Groups say hog-farm limits would be breath of fresh air

Efforts to curb industry have had mixed success

March 21, 2000|By Joel McCord | Joel McCord,SUN STAFF

ROCKY RIDGE -- The smell from Rodney G. Harbaugh's hog farm hasn't been so bad lately, his neighbors say. But there are good days and bad days, and the bad days are pretty awful.

"Sometimes, it's horrible," says Karen Kuhn, whose two-story colonial house is less than a mile from the Frederick County barns that hold Harbaugh's hogs. "It depends on which way the wind blows."

Controversy over Harbaugh's hogs combined with growing concerns over large lot feeding operations elsewhere in Maryland and reports of hog-farm related environmental disasters in North Carolina have led to efforts put the brakes on the swine industry here.

A bill to put a five-year moratorium on new hog farms in Maryland died in the House Environmental Matters Committee over the weekend, but last week the Frederick County Commissioners extended by six months a moratorium on new hog farms there.

A delegation of Carroll County residents, faced with a farmer's plans plans to raise 2,000 hogs near an exclusive Westminster subdivision, tried unsuccessfully to get its commissioners to place a moratorium on hog farms with more than 250 animals.

Del. Dan Morhaim, the Baltimore County Democrat who sponsored the statewide moratorium bill, says he'll retool it and bring it back next year.

"Things that new, that different often don't pass the first year," Morhaim said yesterday.

North Carolina's swine industry exploded in the 1990s until there were more hogs -- 7 million -- than people in 1995 and nearly 10 million hogs by 1997, the latest year for which figures are available. A single spill from a hog waste lagoon in 1995 dumped 22 million gallons of waste into the Neuse River, killing millions of fish.

Hog waste is among the nutrients in water that scientists say lead to harmful algal blooms and outbreaks of Pfiesteria piscicida, which killed fish in the Pocomoke river on the Eastern Shore in 1997.

Harbaugh, who has been wrangling with the state Department of the Environment over wastewater discharge permits, has one of three large lot feeding operations in Maryland. The others are in Kent County on the Eastern Shore, and in the Frederick County community of Foxville, where a farmer raises 2,000 hogs.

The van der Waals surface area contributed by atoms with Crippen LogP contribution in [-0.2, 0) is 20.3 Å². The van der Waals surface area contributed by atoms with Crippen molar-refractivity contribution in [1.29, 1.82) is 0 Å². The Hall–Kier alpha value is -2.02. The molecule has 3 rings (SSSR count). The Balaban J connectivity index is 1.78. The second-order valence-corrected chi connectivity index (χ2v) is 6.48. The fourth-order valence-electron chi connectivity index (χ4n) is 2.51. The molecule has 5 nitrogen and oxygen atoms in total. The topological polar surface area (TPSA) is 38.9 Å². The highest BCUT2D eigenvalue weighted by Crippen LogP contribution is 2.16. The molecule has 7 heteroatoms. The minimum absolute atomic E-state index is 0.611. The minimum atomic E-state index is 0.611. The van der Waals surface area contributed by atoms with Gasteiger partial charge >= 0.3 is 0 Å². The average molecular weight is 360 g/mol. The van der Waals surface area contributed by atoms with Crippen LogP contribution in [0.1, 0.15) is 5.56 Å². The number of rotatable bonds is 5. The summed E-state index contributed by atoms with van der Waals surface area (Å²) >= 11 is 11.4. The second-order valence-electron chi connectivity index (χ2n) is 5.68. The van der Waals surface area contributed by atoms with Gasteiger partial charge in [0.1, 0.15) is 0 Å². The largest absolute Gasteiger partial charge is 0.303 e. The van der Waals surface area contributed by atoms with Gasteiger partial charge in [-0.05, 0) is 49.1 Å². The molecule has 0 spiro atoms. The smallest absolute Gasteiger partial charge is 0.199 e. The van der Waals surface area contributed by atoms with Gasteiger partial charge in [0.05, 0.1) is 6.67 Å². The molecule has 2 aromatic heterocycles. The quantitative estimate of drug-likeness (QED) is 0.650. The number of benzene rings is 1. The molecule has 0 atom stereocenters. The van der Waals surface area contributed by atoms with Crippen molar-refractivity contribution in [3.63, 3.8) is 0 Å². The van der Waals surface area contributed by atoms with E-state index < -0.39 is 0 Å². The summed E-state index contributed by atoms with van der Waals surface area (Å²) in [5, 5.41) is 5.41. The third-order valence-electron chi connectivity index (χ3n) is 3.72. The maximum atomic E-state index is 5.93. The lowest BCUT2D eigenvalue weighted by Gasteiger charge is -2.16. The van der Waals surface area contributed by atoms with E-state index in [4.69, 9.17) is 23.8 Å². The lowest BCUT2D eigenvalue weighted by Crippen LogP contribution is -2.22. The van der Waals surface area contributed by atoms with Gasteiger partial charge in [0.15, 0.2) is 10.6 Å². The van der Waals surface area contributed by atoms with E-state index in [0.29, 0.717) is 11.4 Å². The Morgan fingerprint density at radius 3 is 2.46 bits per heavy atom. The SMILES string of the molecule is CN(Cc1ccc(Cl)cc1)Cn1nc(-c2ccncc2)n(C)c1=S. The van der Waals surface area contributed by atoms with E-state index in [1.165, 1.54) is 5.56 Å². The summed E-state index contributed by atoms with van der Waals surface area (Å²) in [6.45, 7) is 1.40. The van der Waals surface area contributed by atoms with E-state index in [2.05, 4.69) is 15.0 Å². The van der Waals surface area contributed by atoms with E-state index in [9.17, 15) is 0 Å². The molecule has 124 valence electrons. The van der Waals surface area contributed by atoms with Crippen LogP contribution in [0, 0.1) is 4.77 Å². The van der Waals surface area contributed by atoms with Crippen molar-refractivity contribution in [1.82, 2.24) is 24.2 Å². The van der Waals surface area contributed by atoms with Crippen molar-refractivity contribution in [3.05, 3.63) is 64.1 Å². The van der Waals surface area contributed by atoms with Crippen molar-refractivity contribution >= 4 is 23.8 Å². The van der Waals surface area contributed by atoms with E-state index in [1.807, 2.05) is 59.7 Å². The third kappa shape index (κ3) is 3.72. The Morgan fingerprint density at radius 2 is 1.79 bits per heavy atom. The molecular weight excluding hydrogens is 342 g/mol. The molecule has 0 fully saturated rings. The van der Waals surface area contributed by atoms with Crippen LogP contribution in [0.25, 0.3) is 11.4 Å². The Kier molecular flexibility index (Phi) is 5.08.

Gov. Parris N. Glendening said last summer he would appoint a task force to study the economic and environmental impacts of large, factory-style hog farms in Maryland. But the task force has not been appointed yet, says Don Vandry, a spokesman for the state Department of Agriculture.

"There are some differing views on what the committee ought to do," Vandry said. "We're still working on the structure of the committee."

Morhaim's bill would have limited extension of existing hog farms to 250 hogs and prohibited new swine operations while the state departments of Natural Resources, Health and Mental Hygiene and Agriculture study the effects of large feed lot operations.

Other states have made similar moves. Officials in North Carolina imposed a moratorium on new hog raising operations after the 1995 spill. South Dakota voters approved a constitutional amendment in 1998 banning large corporations' involvement in new livestock operations. Officials at Maryland's Department of Agriculture say attempts to slow the hog industry are wasted.

"There are safeguards in place to address the issues," says Pat McMillan, assistant secretary of agriculture. "Why further burden the farmer? Maryland isn't in the same universe as North Carolina and is never gonna be."

Despite the three large-lot operations, Maryland's hog industry is declining. Farmers in the state had 65,000 hogs in December 1998, down 15,000 from 1995, according to Department of Agriculture figures. North Carolina's 10 million hogs are second only to Iowa in the United States in hog production.

Maryland's industry is unlikely to expand because "geographically, we don't have the area," McMillan said.

He says Harbaugh's efforts to get permits for his farm demonstrate that existing regulations are adequate.

"There's an operator who is finding that getting a permit is not a cakewalk," McMillan says.

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